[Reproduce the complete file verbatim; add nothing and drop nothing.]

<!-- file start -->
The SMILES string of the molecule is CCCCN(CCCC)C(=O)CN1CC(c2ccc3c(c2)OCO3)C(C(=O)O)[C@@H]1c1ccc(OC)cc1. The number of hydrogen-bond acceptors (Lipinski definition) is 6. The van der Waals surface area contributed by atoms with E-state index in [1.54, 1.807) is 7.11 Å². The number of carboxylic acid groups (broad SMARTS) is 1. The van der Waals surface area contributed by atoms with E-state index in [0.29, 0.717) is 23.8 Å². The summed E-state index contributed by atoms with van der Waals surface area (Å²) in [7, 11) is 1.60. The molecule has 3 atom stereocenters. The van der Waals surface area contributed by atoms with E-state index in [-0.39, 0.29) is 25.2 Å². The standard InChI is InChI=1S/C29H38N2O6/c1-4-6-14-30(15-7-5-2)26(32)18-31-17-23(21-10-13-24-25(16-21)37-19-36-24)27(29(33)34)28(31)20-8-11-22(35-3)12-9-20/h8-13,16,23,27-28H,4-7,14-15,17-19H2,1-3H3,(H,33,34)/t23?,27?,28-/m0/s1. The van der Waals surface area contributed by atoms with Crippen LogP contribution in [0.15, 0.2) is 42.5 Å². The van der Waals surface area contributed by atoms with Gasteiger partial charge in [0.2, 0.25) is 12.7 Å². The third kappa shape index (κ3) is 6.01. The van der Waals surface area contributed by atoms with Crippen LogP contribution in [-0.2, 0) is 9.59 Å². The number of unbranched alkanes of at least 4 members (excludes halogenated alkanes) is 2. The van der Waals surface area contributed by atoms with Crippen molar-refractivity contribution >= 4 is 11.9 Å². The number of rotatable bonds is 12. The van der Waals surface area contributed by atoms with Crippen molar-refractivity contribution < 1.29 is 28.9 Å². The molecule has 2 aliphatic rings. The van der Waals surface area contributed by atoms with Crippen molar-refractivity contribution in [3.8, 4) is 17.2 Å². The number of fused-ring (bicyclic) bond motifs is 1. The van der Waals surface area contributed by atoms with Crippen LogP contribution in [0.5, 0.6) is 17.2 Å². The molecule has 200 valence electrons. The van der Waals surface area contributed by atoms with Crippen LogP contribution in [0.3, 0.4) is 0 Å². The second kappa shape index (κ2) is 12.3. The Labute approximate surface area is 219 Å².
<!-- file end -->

The SMILES string of the molecule is CCCCN(CCCC)C(=O)CN1CC(c2ccc3c(c2)OCO3)C(C(=O)O)[C@@H]1c1ccc(OC)cc1. The number of hydrogen-bond acceptors (Lipinski definition) is 6. The van der Waals surface area contributed by atoms with E-state index in [1.54, 1.807) is 7.11 Å². The number of carboxylic acid groups (broad SMARTS) is 1. The van der Waals surface area contributed by atoms with E-state index in [0.29, 0.717) is 23.8 Å². The summed E-state index contributed by atoms with van der Waals surface area (Å²) in [7, 11) is 1.60. The molecule has 3 atom stereocenters. The van der Waals surface area contributed by atoms with E-state index in [-0.39, 0.29) is 25.2 Å². The standard InChI is InChI=1S/C29H38N2O6/c1-4-6-14-30(15-7-5-2)26(32)18-31-17-23(21-10-13-24-25(16-21)37-19-36-24)27(29(33)34)28(31)20-8-11-22(35-3)12-9-20/h8-13,16,23,27-28H,4-7,14-15,17-19H2,1-3H3,(H,33,34)/t23?,27?,28-/m0/s1. The van der Waals surface area contributed by atoms with Crippen LogP contribution in [0.15, 0.2) is 42.5 Å². The van der Waals surface area contributed by atoms with Gasteiger partial charge in [0.2, 0.25) is 12.7 Å². The third kappa shape index (κ3) is 6.01. The van der Waals surface area contributed by atoms with Crippen LogP contribution in [-0.2, 0) is 9.59 Å². The number of unbranched alkanes of at least 4 members (excludes halogenated alkanes) is 2. The van der Waals surface area contributed by atoms with Crippen molar-refractivity contribution >= 4 is 11.9 Å². The number of rotatable bonds is 12. The van der Waals surface area contributed by atoms with Crippen molar-refractivity contribution < 1.29 is 28.9 Å². The molecule has 2 aliphatic rings. The van der Waals surface area contributed by atoms with Crippen molar-refractivity contribution in [3.8, 4) is 17.2 Å². The number of fused-ring (bicyclic) bond motifs is 1. The van der Waals surface area contributed by atoms with Crippen LogP contribution in [0.5, 0.6) is 17.2 Å². The molecule has 200 valence electrons. The van der Waals surface area contributed by atoms with Crippen LogP contribution in [0.3, 0.4) is 0 Å². The second kappa shape index (κ2) is 12.3. The Labute approximate surface area is 219 Å².